Mr Kwaku Ofori Asiamah
Mr Kwaku Ofori Asiamah

Govt begins feasibility study into construction of two fishing harbours

The government has begun the feasibility study for the construction of two fishing harbours at Jamestown in the Greater Accra Region and Keta in the Volta Region, the Minister of Transport, Mr Kwaku Ofori Asiamah, has said.

He explained that the two new harbours will help enhance the fishing industry, as well as increase the volume of business from landlocked countries in the West African Sub-Region.

Mr Asiamah indicated that preparations and discussions were far advanced for the construction of the two new harbours in the country.

He was speaking in an interview with Eye on Port, a television programme aired on the Ghana Broadcasting Corporation (GBC) on Wednesday (June 14).

Mr Asiamah stated that the ministry had had many discussions with the various partners involve in the harbour construction projects and the outcome had been impressive.

“We just met the partners some few days ago concerning the development of the harbor construction projects and we believe that things are looking great for the project,” he said.

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“We recently tasked a committee that has been setup purposely to oversee the construction of the new harbours to upgrade a report for the projects with a period of one month,” he said.

He observed that the government intended to put-up a complete edifice to help increase the volume of business from landlocked countries in the sub-region.

Vision for transport sector

Outlining his vision for the country’s transport sector, the minister said the government planned to expand the Takoradi Harbour to Sekondi, as well as construct a logistics centre in Sekondi.

He underscored that ports and harbours played a very important role in the socio-economic development of every country. Landlocked countries greatly depended on countries with ports and harbour facilities to either import or export their goods.

This means that countries with good maritime facilities stand the chance to rake in additional revenue by serving landlocked countries. Therefore, with establishment of these two harbours, coupled with various systems puts in place, Ghana is positioning itself to benefit massively from the maritime industry.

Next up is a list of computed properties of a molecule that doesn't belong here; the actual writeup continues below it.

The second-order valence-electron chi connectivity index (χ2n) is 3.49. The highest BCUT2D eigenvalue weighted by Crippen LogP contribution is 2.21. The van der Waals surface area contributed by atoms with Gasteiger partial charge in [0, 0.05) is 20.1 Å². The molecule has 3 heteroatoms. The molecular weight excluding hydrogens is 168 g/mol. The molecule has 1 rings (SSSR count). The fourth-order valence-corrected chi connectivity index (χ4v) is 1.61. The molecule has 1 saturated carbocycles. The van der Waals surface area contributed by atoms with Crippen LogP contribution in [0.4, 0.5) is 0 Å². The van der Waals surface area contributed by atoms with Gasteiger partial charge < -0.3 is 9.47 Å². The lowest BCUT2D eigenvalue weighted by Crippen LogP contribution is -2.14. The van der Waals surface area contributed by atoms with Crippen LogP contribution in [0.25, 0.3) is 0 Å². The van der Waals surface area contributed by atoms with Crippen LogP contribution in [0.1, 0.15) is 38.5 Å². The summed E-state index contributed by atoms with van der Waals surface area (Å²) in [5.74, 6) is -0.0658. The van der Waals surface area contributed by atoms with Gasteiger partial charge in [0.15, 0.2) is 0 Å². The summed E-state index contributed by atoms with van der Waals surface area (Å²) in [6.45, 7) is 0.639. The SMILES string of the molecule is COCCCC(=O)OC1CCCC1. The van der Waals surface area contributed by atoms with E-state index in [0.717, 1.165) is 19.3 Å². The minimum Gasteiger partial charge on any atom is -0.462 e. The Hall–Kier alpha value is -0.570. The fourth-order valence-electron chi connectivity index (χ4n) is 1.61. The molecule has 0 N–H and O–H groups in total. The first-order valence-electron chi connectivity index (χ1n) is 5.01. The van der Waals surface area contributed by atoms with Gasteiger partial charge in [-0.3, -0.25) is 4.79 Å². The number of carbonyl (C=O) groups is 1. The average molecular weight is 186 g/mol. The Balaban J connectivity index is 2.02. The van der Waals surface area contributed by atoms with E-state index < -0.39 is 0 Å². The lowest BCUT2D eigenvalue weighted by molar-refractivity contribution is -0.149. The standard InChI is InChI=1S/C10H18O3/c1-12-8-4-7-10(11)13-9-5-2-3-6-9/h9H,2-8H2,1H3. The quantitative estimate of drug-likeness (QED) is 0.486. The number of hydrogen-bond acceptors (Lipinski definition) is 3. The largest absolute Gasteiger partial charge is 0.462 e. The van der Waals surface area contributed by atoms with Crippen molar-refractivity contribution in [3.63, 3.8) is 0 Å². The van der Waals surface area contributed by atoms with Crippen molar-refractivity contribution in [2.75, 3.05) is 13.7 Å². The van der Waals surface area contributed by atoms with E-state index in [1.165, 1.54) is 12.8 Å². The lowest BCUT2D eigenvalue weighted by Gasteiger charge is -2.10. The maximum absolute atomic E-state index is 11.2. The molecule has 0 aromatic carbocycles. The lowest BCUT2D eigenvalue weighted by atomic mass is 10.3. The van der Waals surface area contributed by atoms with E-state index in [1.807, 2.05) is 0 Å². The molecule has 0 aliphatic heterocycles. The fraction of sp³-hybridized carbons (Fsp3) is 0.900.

This is because the two harbours, when completed in addition to the already existing ports and harbours in Tema and Takoradi, will serve the needs of neighbouring landlocked countries within the West African Sub-Region

Impacts of maritime industry

The transportation sector is a strong factor in terms of economic and regional balanced development, as well as also having a great influence on national integration to the world economic market.

Ports constitute an important economic activity in coastal areas. The higher the throughput of goods and passengers year-on-year, the more infrastructure, provisions and associated services are required.

Ports and harbours are also important for the support of economic activities in the hinterland since they act as a crucial connection between sea and land transport.

As a supplier of jobs, ports do not only serve an economic but also a social function. In terms of load carried, seaway transport is the cheapest and most effective transport system compared to other systems.

Industries require a safe and cheap means of exporting finished goods and importing raw materials. Hence the majority of industries in the world are located in the coastal belts, in the vicinity of major ports.

These industries in turn, influence the lives of the employees and indirect benefactors.

Government’s commitment

With this in mind, Mr Asiamah observed that the government was committed to improving trade facilitation in the country, adding that addressing bottlenecks at the ports was a shared responsibility.

“When you talk about addressing bottlenecks at the ports to improve movement of transit trade or movement of goods,it largely involves a collaborative effort from certain key stakeholders,” he said.

“We will all admit there were previously lots of complaint concerning movement of goods from the country’s ports, but now the government had put in place certain systems to curb such challenges,” he added.

Some of the systems, he mentioned included the introduction of tracking system by the Ghana Ports and Harbours Authority (GPHA) and the Ghana Community Network Services (GCNet) to check the movement of goods in the country.

“We even recently got funding from Borderless Alliance, a non-governmental organisation to put in place systems and measures to reduce the various bottlenecks importers face at the ports and I am sure that this will soon yield results,” he added. 

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